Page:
Tea bags are widely popular in the U.S., the U.K., and elsewhere. One day, I was taking out some tea bags to steep a potful and gave the bags a sniff. They smelled kinda like dried hay, with the usual black tea fragrance following weakly. At that moment, I wondered if the flavor of that stuff in my teacup could be partially the bag, not the tea. A tea taste test was definitely in order here.
But first, some basics about tea bags. Most of them contain tea leaves that have been rolled in a machine to crush them and then sifted so that all that remains are pieces so small they’re called “dust.” Some companies such as Harney & Sons are changing that trend by using sachets and filling them with larger pieces.
Basic tea bag shapes:
- Round like those from Typhoo and Republic of Tea
- Rectangular/Square like those from Devonshire Tea and Barry’s Tea
- Flo-thru like Lipton (the original inventor of this style)
- Pyramid like PG Tips and Harney & Sons
Common tea bag materials:
- Hemp (from the Abacá plant)
- Paper (usually oxygen bleached)
- Polyester (often mistaken for the hemp or paper)
- Nylon (food-grade and silky feeling)
- Starch (an innovation at least 5 years old, replacing nylon)
- Silk (a natural fiber but not good for tiny pieces)
- Muslin (a loosely-woven cotton cloth)
Some have strings that are attached with a tiny staple at one end to the bag and a tag attached to the other end.
Reasons to use tea bags:
- Uh… well… there’s… um, I can’t think of anything else!
Some concerns about typical tea bags:
- Composting — Nylon and polyester break down too slowly to be composted. Hemp and starch are better. Remove staples holding the string onto the bag.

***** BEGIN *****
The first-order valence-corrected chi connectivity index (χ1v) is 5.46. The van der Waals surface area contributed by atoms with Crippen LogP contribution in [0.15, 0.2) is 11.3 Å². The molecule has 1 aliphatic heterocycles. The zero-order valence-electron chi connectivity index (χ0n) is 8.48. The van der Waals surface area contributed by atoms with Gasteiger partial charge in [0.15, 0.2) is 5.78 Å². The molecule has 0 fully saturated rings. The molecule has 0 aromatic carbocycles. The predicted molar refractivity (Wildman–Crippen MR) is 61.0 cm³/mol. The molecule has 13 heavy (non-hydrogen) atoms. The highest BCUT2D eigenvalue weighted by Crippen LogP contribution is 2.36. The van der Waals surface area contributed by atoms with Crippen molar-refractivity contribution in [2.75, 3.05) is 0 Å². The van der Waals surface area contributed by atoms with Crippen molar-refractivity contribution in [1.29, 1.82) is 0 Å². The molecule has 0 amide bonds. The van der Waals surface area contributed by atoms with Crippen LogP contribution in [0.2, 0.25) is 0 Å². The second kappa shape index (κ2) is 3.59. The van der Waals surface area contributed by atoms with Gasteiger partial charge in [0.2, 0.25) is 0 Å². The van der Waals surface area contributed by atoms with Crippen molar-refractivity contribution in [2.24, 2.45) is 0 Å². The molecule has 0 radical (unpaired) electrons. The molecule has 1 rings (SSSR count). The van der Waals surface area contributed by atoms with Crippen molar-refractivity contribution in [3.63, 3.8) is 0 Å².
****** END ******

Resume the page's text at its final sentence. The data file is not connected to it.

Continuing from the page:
- Lower grade tea — Bags are usually filled by machine, which is easier with dust-sized pieces. Some tea dealers get rid of their not-so-hot tea leaves this way. A good reason to buy from companies like Devonshire Tea, Barry’s, PG Tips, and Typhoo that have a bit more control over the source of their teas and assure higher quality.
- Health — Some paper teabags contain a minute trace of epichlorohydrin which forms the cancer-causing chemical 3-MCPD when put in water. The amount is so minor, though, that you would have to steep up about 50 or so bags at a time and drink all the tea at once. The call has gone out anyway for companies to change the type of paper they use.
As for taste, the best options, if you really have to use a tea bag, are nylon, polyester, and silk. The paper and hemp add their flavor to the tea (according to several sites I found), and the starch bags are usually filled with full leaf teas, so why bother with a bag? Steep loose and get the best taste. The tricky thing here is that tea vendors usually don’t say what their bags are made of.
Now for the taste test:
We used Barry’s Gold Blend Tea and steeped two 16-ounce potfuls. For pot #1, we cut the bags open, and dumped their contents into the pot. The contents consisted of black tea dust. For pot #2, we used the bags as is.
From there, the steeping was pretty normal. We just had to remember for pot #1 to pour the tea through a strainer, keeping the tea dust in the pot and out of our teacups. We had to use the strainer with the finest mesh to catch those tiny pieces. Then came the taste test. To make sure it was objective, I turned away as hubby switched the cups around so I wouldn’t know which was which. All I heard was “slide-slide-slide-slide-slide” (not sure how many times, actually). Don’t worry. We marked the bottom of the cups with “#1” and “#2.”
First, a sip from one cup. Definitely paper taste, or was there? Hm…
Then, a sip from the other cup. Ahhh…much cleaner taste and definitely no paper taste.
To be sure, I sipped both back and forth. Then, hubby revealed which was which. There was most definitely a paper taste to pot #2 where we had left the tea dust in the bags. Even adding our usual amount of milk and sweetener did not take the taste away.
So, what to do? Barry’s is a good tea but is only available in bags, as is Devonshire Tea and lots of others. My suggestion: just buy it in bags and do what we did for our taste test — cut open the bags and steep the dust loose. Just be sure to use a fine mesh strainer. And beware of those tea dregs!
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